(workers) by the private concentration of power and wealth known
New Deal Agenda
Few people remember
that the National Labor Relations Act (1935), the cornerstone
of US labor law, was intended not simply to provide a procedure
to end workplace strife. Rather, this New Deal legislation had
a more ambitious mission: to promote industrial democracy by "free
collective bargaining." Now, the very term "industrial democracy"
seems like a contradiction in terms. While we might not expect
politicians to lead the charge on this issue, what about organized
labor? While an occasional union document mentions it, there has
been little recent effort by US unions to connect workplace rights
with the overall struggle of working people for democracy. Fighting
for workplace democracy, and not simply the right to form unions,
is vital to the restoration of labor's social mission. It is not
only the right strategy; it is smart, too. With organized
labor down to only 14 percent of the total workforce (1997)
the vast majority of workers have no direct experience with
unions. But as citizens, they have a conception of democracy and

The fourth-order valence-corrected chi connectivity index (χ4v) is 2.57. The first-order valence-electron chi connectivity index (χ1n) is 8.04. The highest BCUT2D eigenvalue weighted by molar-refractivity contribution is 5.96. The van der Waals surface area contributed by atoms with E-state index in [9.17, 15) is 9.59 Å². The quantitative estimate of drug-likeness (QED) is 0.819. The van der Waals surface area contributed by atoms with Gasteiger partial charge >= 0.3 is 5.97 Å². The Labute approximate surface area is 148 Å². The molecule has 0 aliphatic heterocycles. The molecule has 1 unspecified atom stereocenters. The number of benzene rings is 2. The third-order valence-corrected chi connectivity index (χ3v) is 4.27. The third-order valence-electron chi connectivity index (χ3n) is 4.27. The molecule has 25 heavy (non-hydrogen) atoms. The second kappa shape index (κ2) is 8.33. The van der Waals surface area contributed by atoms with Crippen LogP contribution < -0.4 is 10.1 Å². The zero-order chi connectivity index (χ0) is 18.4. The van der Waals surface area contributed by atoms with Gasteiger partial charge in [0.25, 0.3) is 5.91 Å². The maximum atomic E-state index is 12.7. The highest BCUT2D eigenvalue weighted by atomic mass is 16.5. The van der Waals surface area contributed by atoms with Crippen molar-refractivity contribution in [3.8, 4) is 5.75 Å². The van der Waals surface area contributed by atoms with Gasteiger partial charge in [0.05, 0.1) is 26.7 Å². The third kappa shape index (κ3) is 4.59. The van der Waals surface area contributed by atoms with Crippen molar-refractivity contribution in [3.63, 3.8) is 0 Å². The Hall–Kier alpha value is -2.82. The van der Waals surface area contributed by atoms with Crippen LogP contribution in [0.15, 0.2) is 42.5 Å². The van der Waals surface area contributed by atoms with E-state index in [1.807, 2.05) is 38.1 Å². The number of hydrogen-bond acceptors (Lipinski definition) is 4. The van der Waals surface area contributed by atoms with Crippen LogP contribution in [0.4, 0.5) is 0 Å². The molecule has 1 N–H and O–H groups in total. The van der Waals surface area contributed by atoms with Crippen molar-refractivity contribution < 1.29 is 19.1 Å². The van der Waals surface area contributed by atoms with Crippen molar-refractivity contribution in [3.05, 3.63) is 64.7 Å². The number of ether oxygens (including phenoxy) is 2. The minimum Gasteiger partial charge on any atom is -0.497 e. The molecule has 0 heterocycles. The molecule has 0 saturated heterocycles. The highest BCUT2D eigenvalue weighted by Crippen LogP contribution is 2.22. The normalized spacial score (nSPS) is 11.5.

Organized labor has,
of course, long sought to restore some balance to US labor law.
Supreme Court decisions rolling back union and worker rights,
as well as management-inspired amendments to labor law, have restricted
union organizers while freeing management to penalize workers
who attempt to exercise their rights. Management can, of course,
voluntarily recognize unions or permit workers to participate
in decision-making, but these are not rights. Though collective
bargaining gives workers power that can win rights, this
is different from having rights. Like a hunting license,
it guarantees only opportunity.
New Deal legacy, at least as important to workers, is the Economic
Bill of Rights, advocated by Franklin Roosevelt in his 1944 State
of the Union address. First on the list was "the right to a useful
and remunerative job...." (Others include a decent home, medical
care, economic security, and education.) Union power in the workplace
needs the support of national policies guaranteeing jobs for all
who want them, either through appropriate macroeconomic policy
or direct job creation. It is difficult for unions to secure gains
when unemployment threatens the livelihood of workers.
and butter" unionism
The United States
currently has the highest levels of income inequality in the advanced
industrial world, and the majority of US workers have experienced
declining real wages for 25 years. Economic inequality and falling
wages are linked to workplace democracy and job availability.